FVA: Charging for attractions ‘not feasible’Charging admission to get into Jamestown tourist attractions wouldn’t be a feasible way to raise money, the Frontier Village Association agreed Thursday.
By: By Kari Lucin, The Jamestown Sun, The Jamestown Sun
Charging admission to get into Jamestown tourist attractions wouldn’t be a feasible way to raise money, the Frontier Village Association agreed Thursday.
“It’s not a workable deal,” said Charlie Tanata, FVA chairman.
If Frontier Village were to charge admission, it would need to place a ticket booth in the middle of the road leading into the village and staff it for two shifts a day, seven days a week, said Tina Busche, the village’s manager.
Busche calculated that would cost the village $29,299.
Tanata also questioned what would happen to the National Buffalo Museum, which charges its own admission fee. People have to pass through Frontier Village to get to the museum, and could potentially be charged admission twice.
Nina Sneider, executive director of the Buffalo City Tourism Foundation, estimated that if Jamestown began charging for its tourist attractions, attendance would drop to 2004 levels.
The idea of charging to attend Jamestown tourist attractions, including Frontier Village, the Buffalo Museum and the Stutsman County Memorial Museum, was suggested by Mayor Katie Andersen at a meeting of the Jamestown City Council, during discussions about renewing the city’s contract with the BCTF.
At a Dec. 4 meeting, the City Council approved a four-year contract with BCTF that funds the organization at $299,320 a year for two years, with further funding to be negotiated.
During that meeting, Andersen suggested collecting $5 per car from 50,000 cars a year would net tourism $250,000. She said 50,000 cars a year would be half the current traffic at the tourism sites.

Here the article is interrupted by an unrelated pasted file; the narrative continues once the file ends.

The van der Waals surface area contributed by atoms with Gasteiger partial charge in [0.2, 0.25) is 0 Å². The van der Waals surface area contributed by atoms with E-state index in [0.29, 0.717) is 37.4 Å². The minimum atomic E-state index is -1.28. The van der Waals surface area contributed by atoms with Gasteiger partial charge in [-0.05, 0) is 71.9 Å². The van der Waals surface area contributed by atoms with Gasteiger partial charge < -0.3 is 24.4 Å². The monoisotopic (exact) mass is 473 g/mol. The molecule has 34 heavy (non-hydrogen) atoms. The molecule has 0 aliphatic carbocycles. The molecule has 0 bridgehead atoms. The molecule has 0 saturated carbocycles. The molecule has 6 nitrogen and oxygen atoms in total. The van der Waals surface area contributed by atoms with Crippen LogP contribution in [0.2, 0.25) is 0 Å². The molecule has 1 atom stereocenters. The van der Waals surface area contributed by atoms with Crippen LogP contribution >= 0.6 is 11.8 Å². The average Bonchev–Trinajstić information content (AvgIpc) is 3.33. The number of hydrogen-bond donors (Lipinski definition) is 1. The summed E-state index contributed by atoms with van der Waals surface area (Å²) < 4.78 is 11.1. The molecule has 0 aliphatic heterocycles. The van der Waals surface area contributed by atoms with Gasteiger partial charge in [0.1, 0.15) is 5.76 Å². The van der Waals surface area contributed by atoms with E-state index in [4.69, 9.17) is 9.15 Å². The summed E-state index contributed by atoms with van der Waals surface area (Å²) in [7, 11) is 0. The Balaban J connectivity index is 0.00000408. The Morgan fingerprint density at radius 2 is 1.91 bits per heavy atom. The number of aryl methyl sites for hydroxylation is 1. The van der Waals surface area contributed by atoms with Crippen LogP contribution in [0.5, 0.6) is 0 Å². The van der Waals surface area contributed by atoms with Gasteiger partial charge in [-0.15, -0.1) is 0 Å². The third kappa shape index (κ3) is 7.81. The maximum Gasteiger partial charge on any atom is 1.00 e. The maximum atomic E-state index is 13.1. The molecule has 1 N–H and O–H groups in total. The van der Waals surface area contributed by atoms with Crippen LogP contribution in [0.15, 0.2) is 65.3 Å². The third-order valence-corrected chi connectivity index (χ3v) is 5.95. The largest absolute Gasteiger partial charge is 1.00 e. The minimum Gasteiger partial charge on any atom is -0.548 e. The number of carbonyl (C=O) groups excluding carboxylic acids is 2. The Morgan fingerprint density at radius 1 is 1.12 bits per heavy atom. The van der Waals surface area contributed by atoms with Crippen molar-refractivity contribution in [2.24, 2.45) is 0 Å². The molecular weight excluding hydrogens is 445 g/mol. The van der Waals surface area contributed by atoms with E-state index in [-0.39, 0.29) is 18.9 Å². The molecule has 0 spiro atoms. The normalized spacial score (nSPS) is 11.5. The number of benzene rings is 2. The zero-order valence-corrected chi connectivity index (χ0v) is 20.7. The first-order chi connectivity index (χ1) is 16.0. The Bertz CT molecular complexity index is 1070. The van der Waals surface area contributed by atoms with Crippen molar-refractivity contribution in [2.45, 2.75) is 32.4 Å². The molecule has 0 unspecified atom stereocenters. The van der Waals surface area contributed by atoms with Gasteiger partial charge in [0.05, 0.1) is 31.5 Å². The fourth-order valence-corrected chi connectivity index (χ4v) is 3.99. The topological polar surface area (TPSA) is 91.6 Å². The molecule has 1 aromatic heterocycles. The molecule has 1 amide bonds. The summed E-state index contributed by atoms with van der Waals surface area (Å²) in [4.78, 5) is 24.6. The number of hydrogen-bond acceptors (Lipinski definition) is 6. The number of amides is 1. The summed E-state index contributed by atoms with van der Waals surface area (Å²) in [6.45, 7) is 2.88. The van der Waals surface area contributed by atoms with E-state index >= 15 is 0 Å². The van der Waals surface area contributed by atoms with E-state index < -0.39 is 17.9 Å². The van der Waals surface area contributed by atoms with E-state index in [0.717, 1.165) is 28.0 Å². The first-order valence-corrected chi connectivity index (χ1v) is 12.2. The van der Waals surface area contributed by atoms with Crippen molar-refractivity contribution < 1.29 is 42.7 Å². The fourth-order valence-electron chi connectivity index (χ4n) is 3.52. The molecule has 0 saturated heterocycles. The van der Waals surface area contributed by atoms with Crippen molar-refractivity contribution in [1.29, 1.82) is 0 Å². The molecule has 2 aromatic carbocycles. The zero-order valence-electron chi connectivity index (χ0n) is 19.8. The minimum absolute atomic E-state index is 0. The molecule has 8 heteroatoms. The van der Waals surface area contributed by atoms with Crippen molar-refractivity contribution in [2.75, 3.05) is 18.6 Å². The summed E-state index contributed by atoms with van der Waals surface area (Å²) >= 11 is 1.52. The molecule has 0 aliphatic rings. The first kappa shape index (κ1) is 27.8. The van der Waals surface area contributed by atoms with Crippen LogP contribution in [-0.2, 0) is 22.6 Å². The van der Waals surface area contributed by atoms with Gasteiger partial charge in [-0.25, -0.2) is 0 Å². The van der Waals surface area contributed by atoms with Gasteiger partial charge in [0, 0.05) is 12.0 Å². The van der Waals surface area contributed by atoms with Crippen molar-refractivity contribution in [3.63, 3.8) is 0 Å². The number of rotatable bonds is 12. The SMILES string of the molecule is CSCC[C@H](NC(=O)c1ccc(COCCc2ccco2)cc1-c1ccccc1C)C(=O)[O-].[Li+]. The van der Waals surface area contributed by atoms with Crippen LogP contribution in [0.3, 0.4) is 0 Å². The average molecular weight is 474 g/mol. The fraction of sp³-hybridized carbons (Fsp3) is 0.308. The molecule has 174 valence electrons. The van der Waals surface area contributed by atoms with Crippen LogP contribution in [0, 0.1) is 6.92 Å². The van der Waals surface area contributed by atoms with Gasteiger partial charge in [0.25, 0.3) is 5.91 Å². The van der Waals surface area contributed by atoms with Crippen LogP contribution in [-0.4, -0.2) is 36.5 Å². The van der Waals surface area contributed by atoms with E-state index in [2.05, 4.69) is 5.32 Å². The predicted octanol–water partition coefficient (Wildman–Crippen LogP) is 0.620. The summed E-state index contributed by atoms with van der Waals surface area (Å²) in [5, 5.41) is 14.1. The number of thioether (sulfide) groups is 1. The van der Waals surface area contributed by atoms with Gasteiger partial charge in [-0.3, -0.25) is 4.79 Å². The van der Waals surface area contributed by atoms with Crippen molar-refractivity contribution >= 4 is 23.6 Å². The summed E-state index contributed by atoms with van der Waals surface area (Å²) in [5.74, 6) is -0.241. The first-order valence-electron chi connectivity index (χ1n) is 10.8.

However, Sneider pointed out at Thursday’s FVA meeting that the figure of 100,000 cars per year is not correct — there are an estimated 100,000 people per year, which translates to about 22,000 cars.
Using Andersen’s method of calculation, which assumes that traffic to the attractions would decrease by 50 percent, a $5 per car fee would net the tourism attractions $55,000 a year.
Subtracting the projected costs of building and staffing a ticket booth as calculated by Busche, that would mean a projected profit of $25,701. If that were divided equally between the five tourist attractions in Jamestown, each would receive $5,140.20 in the first year.
That number assumes that no other attractions would incur extra costs from taking tickets, and that no costs would be associated with the accounting necessary to divide the funds between the attractions.
As of Thursday, the BCTF had not received the contract the City Council approved on Dec. 4, Sneider said.
Its old contract runs out Dec. 31, and BCTF still has to vote on whether to approve the new contract.
“We don’t know if our board is going to accept it,” Sneider said. “It still has to jump through some hoops, yet.”
Sun reporter Kari Lucin can be reached at 701-952-8453
or by email at email@example.com